This blog is not a solution or implementation methodology, I’m blogging on what I have learned and how I’m using the same on my everyday work. Intention is to visualize the scope of service oriented architecture and how we can practice; it’s purely my thoughts from my learning’s.
Intention of choosing SOA/ESOA in each case that I work on is to implement a concrete infrastructure, using real-world standards such as web services and various networking and programming languages and protocols. Model that we select likely introduce additional elements such as security, management, service composition, and more.. In fact, it is envisioned that architects may use several reference models for a specific architecture including process-oriented models, network models (such as the OSI 7 layerstack) and more.
An architect who places several services in their architecture will need to consider who will be using the services and how they will be able to find and bind to the services. Some of the aspects of this will be handled by the underlying transport; other aspects may be best served by the architect using a service registry as a persistent.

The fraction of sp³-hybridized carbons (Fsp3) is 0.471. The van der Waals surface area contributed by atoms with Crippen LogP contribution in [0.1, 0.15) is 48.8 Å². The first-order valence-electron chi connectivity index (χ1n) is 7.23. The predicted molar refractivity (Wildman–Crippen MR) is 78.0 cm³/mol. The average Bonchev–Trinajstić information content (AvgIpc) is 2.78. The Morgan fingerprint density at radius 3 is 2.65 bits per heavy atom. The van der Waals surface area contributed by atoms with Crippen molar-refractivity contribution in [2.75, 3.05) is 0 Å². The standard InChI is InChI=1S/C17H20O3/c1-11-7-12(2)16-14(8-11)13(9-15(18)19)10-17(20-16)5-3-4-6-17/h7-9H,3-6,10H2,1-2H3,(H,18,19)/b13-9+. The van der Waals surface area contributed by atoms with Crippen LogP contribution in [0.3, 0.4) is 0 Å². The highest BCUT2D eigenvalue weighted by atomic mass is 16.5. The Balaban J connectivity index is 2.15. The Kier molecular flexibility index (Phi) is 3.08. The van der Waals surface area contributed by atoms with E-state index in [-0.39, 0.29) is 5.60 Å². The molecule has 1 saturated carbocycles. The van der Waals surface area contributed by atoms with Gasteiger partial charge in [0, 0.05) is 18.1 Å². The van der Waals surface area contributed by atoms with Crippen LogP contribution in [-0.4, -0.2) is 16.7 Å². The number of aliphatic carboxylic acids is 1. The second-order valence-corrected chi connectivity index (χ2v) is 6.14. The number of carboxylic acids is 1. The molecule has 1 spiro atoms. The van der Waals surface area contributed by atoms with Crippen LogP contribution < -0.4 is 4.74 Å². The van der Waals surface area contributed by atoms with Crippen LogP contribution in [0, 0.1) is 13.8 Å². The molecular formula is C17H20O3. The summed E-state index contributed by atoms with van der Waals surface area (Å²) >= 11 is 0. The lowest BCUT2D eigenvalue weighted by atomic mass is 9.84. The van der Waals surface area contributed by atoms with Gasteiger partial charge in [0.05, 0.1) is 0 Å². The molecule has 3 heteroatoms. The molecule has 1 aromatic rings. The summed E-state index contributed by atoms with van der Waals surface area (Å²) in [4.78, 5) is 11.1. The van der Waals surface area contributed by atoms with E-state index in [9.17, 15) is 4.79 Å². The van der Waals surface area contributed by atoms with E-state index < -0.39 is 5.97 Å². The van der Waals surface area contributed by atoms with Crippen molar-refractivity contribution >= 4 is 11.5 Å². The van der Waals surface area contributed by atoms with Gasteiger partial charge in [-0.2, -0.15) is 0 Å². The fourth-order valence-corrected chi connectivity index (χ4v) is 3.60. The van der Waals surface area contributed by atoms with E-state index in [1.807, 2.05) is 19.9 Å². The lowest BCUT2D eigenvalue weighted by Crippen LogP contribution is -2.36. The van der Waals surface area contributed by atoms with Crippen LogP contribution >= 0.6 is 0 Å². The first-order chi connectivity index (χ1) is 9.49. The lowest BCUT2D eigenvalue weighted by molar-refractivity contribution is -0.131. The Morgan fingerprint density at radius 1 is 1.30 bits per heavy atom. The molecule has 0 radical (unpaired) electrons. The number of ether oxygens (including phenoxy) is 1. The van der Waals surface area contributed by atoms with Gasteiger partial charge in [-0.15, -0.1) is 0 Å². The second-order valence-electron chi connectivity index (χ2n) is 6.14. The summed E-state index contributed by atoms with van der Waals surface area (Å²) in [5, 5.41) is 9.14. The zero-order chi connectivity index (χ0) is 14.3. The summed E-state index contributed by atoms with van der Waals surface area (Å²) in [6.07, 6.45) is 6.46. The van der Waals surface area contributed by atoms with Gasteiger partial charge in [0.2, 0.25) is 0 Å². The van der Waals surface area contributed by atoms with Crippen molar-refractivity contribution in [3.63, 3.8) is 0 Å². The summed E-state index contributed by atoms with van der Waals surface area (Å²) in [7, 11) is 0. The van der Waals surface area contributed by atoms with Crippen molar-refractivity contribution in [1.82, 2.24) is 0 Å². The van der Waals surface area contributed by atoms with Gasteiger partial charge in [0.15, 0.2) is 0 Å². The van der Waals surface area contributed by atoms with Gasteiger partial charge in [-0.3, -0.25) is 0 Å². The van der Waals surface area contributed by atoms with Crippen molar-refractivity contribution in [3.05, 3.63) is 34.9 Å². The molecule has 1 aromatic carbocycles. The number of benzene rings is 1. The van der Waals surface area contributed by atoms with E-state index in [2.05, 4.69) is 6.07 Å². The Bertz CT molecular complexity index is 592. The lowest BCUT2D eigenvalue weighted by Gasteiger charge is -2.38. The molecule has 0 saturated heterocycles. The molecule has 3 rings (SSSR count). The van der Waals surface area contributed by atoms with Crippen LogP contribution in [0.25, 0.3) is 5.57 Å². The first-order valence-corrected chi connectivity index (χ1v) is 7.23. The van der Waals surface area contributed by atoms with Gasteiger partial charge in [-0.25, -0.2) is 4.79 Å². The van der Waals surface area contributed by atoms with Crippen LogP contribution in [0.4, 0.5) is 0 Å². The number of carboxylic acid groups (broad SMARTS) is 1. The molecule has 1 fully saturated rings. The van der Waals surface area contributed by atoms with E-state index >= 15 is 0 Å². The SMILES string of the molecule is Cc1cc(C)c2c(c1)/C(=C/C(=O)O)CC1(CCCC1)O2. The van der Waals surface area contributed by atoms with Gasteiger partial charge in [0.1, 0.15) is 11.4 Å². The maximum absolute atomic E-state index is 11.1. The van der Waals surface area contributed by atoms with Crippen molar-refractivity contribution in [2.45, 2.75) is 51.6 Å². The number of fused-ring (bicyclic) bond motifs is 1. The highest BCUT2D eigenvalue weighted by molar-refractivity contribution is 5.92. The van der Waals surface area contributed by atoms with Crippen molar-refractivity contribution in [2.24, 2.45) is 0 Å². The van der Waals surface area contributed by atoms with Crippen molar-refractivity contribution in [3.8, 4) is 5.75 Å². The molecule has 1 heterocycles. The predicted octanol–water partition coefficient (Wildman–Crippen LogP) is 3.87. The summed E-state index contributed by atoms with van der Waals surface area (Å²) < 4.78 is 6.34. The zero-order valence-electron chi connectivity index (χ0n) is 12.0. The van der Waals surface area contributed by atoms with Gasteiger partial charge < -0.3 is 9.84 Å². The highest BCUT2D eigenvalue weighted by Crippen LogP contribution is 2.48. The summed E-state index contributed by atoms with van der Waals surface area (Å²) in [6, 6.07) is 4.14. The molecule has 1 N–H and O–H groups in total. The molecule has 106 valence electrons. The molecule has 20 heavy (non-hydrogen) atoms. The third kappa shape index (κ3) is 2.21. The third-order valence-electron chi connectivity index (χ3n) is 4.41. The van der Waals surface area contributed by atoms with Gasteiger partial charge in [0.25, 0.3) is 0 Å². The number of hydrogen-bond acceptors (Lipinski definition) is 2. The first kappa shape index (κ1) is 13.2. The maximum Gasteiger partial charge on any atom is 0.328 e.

I start working on design by doing the following,
- Identify entities that can serve as services.
- Establish visibility between service providers and consumers.
- Identify/define interaction-mediated if not already available.
- Define effective usage of services.
- Have descriptions associated with services.
- identify the execution context required to support interaction.
The ease with which the above elements can be identified within a given SOA-based system could have significant impact on the scalability, maintainability and ease of use of the system.
Now it’s time to look at best practices, consulting-conceptual-portfolio, elements that we look for and make use of are
1. Business strategy
2. Business process Innovation
5. Organization and governance
6. Value assessment
Once we have all the elements above we can actually jump start on implementation using tools provide by SAP. My next blog is on how I use BPM/BRM in composition.